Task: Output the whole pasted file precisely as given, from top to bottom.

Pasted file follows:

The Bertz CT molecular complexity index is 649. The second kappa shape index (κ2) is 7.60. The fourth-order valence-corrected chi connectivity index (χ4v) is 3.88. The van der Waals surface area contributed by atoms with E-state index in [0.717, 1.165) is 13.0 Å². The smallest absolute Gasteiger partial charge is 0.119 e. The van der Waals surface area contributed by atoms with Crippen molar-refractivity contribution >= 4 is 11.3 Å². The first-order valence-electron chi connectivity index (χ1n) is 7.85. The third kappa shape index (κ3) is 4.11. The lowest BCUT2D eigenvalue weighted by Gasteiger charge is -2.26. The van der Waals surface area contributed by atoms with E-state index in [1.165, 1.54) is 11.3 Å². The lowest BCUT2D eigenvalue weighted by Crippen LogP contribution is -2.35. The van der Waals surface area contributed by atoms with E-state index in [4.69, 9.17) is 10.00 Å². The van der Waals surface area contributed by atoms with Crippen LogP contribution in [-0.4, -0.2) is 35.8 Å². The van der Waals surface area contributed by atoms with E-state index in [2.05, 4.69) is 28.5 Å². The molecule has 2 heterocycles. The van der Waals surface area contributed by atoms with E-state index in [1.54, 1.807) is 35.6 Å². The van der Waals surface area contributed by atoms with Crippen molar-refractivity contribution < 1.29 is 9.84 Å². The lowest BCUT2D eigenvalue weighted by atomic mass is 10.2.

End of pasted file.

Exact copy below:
The Bertz CT molecular complexity index is 649. The second kappa shape index (κ2) is 7.60. The fourth-order valence-corrected chi connectivity index (χ4v) is 3.88. The van der Waals surface area contributed by atoms with E-state index in [0.717, 1.165) is 13.0 Å². The smallest absolute Gasteiger partial charge is 0.119 e. The van der Waals surface area contributed by atoms with Crippen molar-refractivity contribution >= 4 is 11.3 Å². The first-order valence-electron chi connectivity index (χ1n) is 7.85. The third kappa shape index (κ3) is 4.11. The lowest BCUT2D eigenvalue weighted by Gasteiger charge is -2.26. The van der Waals surface area contributed by atoms with E-state index in [1.165, 1.54) is 11.3 Å². The lowest BCUT2D eigenvalue weighted by Crippen LogP contribution is -2.35. The van der Waals surface area contributed by atoms with E-state index in [4.69, 9.17) is 10.00 Å². The van der Waals surface area contributed by atoms with Crippen LogP contribution in [-0.4, -0.2) is 35.8 Å². The van der Waals surface area contributed by atoms with E-state index in [2.05, 4.69) is 28.5 Å². The molecule has 2 heterocycles. The van der Waals surface area contributed by atoms with E-state index in [1.54, 1.807) is 35.6 Å². The van der Waals surface area contributed by atoms with Crippen molar-refractivity contribution < 1.29 is 9.84 Å². The lowest BCUT2D eigenvalue weighted by atomic mass is 10.2.